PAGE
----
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Babis with newly elected Austrian chancellor Kurz; Milos Zeman

Czech election outcome may be fresh challenge to EU establishment

ANO, the Czech party led by a billionaire, is the clear favourite in a general election taking place this weekend where traditional parties most likely will face an uphill battle.

Published: October 18, 2017, 8:14 am

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    The Czech Republic, which joined the EU in 2004 and has a population of 10.6 million, will be voting on October 20 and 21.

    Andrej Babis’ ANO movement is looking strong. The 63-year-old, Slovak-born tycoon and Agrofert conglomerate chief, was ranked by Forbes as the Czech Republic’s second wealthiest citizen.

    ANO means “yes” in Czech, but it is also an acronym for Action of Dissatisfied Citizens, with an effective slogan: “Things will improve”.

    Czech political parties have been “tarnished by corruption scandals,” Charles University analyst, Josef Mlejnek, told AFP. To illustrate Mlejnek’s remark, a recent poll by the Czech Academy of Sciences, showed that ANO was scoring higher in current polls than the two traditional heavyweights in Czech politics – the Social Democrat CSSD and the right-wing ODS – combined.

    “He offers the voters a populist alternative by presenting himself as someone capable of managing the state because he has already successfully managed his conglomerate,” Mlejnek explained.

    Babis has suggested abolishing the Czech Senate and cutting down the lower house of Parliament, moves that would strengthen the executive branch. He also opposes sanctions on Russia and is fiercely resistant to accepting Muslim migrants.

    Babis’s movement, formed in 2012, stunned the establishment by coming second in parliamentary elections the following year. Because of his strong finish, Babis served as finance minister in the coalition government with the center-left Social Democratic Party and the center-right Christian Democratic Union.

    Tomio Okamura’s Liberty and Direct Democracy Party also opposes immigration, calling Islam an ideology rather than a religion. The party finished with 6.9 percent in the last election and is expected to do well this time too. Even inside pro-European parties like the Social Democrats, regional politicians share Okamura’s proposed policies on immigration.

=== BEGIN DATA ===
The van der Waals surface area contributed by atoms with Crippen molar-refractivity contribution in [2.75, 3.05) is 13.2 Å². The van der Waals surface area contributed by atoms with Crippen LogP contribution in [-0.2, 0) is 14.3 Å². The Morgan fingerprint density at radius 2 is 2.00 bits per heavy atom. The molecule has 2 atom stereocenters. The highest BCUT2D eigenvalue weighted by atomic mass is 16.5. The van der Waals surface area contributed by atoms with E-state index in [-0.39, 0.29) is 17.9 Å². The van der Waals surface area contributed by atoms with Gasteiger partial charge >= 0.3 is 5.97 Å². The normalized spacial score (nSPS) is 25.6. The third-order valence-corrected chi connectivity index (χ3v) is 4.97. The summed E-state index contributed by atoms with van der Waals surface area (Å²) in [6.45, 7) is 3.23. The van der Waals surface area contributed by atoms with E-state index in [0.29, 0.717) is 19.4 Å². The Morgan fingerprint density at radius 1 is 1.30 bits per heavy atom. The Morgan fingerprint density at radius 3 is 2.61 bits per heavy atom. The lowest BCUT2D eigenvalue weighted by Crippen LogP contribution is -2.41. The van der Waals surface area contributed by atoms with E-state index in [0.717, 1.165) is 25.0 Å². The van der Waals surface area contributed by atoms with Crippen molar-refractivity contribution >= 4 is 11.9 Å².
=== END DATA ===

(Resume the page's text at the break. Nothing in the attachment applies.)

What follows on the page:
“I say we must make the Czech Republic good,” Okamura told The New York Times, alluding to Donald Trump’s election slogan which Babis has used, but he added: “Not great. I wanted to choose a word that Trump had not chosen. But of course, great would be fine.”

    Babis has since been investigated over alleged tax crimes. His parliamentary immunity was revoked and he was fired as finance minister. This month he was indicted on charges of misusing European Union subsidies — accusations that he has brushed off as politically motivated.

    “The other parties are trying to push Babis out of politics, but it hasn’t worked,” Pavel Fischer said. Fischer is the director of Stem, a nonprofit polling and research group in Prague.

    President Milos Zeman has said that if ANO wins, he will name Babis prime minister, even if Babis is in prison. But Babis owns or controls the two most popular newspapers, as well as a popular radio station and a television network.

    So far, his popularity has only increased a a result of the scandals.

    Anti-system parties vying for seats in the 200-member parliament include the Communists, who scored 11.1 percent in the Academy poll as well as the Pirate party. The Pirates leader, dreadlocked IT expert Ivan Bartos, polled 6.4 percent, higher than the Christian Democrats with 6.2 percent.

    The Czech economy has been doing well in recent years. Unemployment is at only 3.8 percent and economic growth is expected to pick up to 3.1 percent this year after 2.6 percent in 2016, according to the finance ministry.

    Three months after the general election, Czechs will vote for a new president in the second-ever direct presidential election. Outspoken current president Milos Zeman has said Europeans should “have the courage to invest in our own guns” in order to guard against international terrorism.

    The veteran of the Prague Spring as well as the Velvet Revolution, spoke to the Parliamentary Assembly of the Council of Europe. “The level of international crime is growing because of Islamic terrorism,” he said.

    “I am open and frank, and I do not use the phrase ‘Islamic terrorism’ lightly but, in the overwhelming majority of cases, it has Islamic origin. It is connected with genocide in Armenia.” President Zeman added: “What can we do against international criminality? Invest in the police, invest in the army, and have the courage to invest in our own guns.

    “My wife has a pistol. Of course, she passed all necessary tests, but now I am guarded by my wife, and not only by bodyguards,” he joked.

    Czech citizens are afforded some of the most liberal gun rights in Europe, almost on par with Switzerland, and both countries enjoy a much lower homicide rate than the United Kingdom.

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